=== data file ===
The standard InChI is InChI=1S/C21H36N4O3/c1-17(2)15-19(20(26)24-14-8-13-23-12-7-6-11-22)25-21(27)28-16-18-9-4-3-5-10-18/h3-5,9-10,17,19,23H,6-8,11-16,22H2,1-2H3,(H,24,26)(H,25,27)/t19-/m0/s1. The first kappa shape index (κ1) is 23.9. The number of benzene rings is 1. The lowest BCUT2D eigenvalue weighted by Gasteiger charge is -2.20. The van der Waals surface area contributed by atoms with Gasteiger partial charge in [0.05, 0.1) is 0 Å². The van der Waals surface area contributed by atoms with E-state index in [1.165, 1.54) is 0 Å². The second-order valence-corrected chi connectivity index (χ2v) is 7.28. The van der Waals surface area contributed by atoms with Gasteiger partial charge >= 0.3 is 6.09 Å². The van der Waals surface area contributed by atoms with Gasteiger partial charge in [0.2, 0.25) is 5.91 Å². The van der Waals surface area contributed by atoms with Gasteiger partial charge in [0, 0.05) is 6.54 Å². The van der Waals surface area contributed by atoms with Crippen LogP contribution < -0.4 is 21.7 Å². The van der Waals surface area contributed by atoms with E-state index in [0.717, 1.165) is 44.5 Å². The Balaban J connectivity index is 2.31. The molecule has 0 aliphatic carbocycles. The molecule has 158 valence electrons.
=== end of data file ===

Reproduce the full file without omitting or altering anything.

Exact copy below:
The standard InChI is InChI=1S/C21H36N4O3/c1-17(2)15-19(20(26)24-14-8-13-23-12-7-6-11-22)25-21(27)28-16-18-9-4-3-5-10-18/h3-5,9-10,17,19,23H,6-8,11-16,22H2,1-2H3,(H,24,26)(H,25,27)/t19-/m0/s1. The first kappa shape index (κ1) is 23.9. The number of benzene rings is 1. The lowest BCUT2D eigenvalue weighted by Gasteiger charge is -2.20. The van der Waals surface area contributed by atoms with Gasteiger partial charge in [0.05, 0.1) is 0 Å². The van der Waals surface area contributed by atoms with E-state index in [1.165, 1.54) is 0 Å². The second-order valence-corrected chi connectivity index (χ2v) is 7.28. The van der Waals surface area contributed by atoms with Gasteiger partial charge >= 0.3 is 6.09 Å². The van der Waals surface area contributed by atoms with Gasteiger partial charge in [0.2, 0.25) is 5.91 Å². The van der Waals surface area contributed by atoms with Gasteiger partial charge in [0, 0.05) is 6.54 Å². The van der Waals surface area contributed by atoms with Crippen LogP contribution < -0.4 is 21.7 Å². The van der Waals surface area contributed by atoms with E-state index in [0.717, 1.165) is 44.5 Å². The Balaban J connectivity index is 2.31. The molecule has 0 aliphatic carbocycles. The molecule has 158 valence electrons.